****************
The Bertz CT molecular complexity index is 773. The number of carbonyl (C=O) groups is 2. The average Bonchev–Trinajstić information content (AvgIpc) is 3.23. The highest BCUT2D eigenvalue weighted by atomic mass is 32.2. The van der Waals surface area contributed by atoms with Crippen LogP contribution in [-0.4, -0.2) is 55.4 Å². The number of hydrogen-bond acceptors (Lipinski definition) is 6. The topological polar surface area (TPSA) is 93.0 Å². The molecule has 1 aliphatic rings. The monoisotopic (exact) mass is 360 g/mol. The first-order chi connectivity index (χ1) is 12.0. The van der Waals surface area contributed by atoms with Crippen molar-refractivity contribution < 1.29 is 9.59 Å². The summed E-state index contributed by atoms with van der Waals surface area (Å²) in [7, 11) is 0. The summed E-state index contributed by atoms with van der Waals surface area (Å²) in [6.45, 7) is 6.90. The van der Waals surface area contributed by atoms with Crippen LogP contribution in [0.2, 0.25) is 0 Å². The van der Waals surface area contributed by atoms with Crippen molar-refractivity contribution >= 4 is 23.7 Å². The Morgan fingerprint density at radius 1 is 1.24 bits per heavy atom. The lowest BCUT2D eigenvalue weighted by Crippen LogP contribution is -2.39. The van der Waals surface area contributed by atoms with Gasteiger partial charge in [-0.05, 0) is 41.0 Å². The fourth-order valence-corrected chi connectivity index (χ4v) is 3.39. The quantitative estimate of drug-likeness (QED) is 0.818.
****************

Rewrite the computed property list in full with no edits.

The Bertz CT molecular complexity index is 773. The number of carbonyl (C=O) groups is 2. The average Bonchev–Trinajstić information content (AvgIpc) is 3.23. The highest BCUT2D eigenvalue weighted by atomic mass is 32.2. The van der Waals surface area contributed by atoms with Crippen LogP contribution in [-0.4, -0.2) is 55.4 Å². The number of hydrogen-bond acceptors (Lipinski definition) is 6. The topological polar surface area (TPSA) is 93.0 Å². The molecule has 1 aliphatic rings. The monoisotopic (exact) mass is 360 g/mol. The first-order chi connectivity index (χ1) is 12.0. The van der Waals surface area contributed by atoms with Crippen molar-refractivity contribution < 1.29 is 9.59 Å². The summed E-state index contributed by atoms with van der Waals surface area (Å²) in [7, 11) is 0. The summed E-state index contributed by atoms with van der Waals surface area (Å²) in [6.45, 7) is 6.90. The van der Waals surface area contributed by atoms with Crippen LogP contribution in [0.2, 0.25) is 0 Å². The van der Waals surface area contributed by atoms with Crippen molar-refractivity contribution >= 4 is 23.7 Å². The Morgan fingerprint density at radius 1 is 1.24 bits per heavy atom. The lowest BCUT2D eigenvalue weighted by Crippen LogP contribution is -2.39. The van der Waals surface area contributed by atoms with Gasteiger partial charge in [-0.05, 0) is 41.0 Å². The fourth-order valence-corrected chi connectivity index (χ4v) is 3.39. The quantitative estimate of drug-likeness (QED) is 0.818.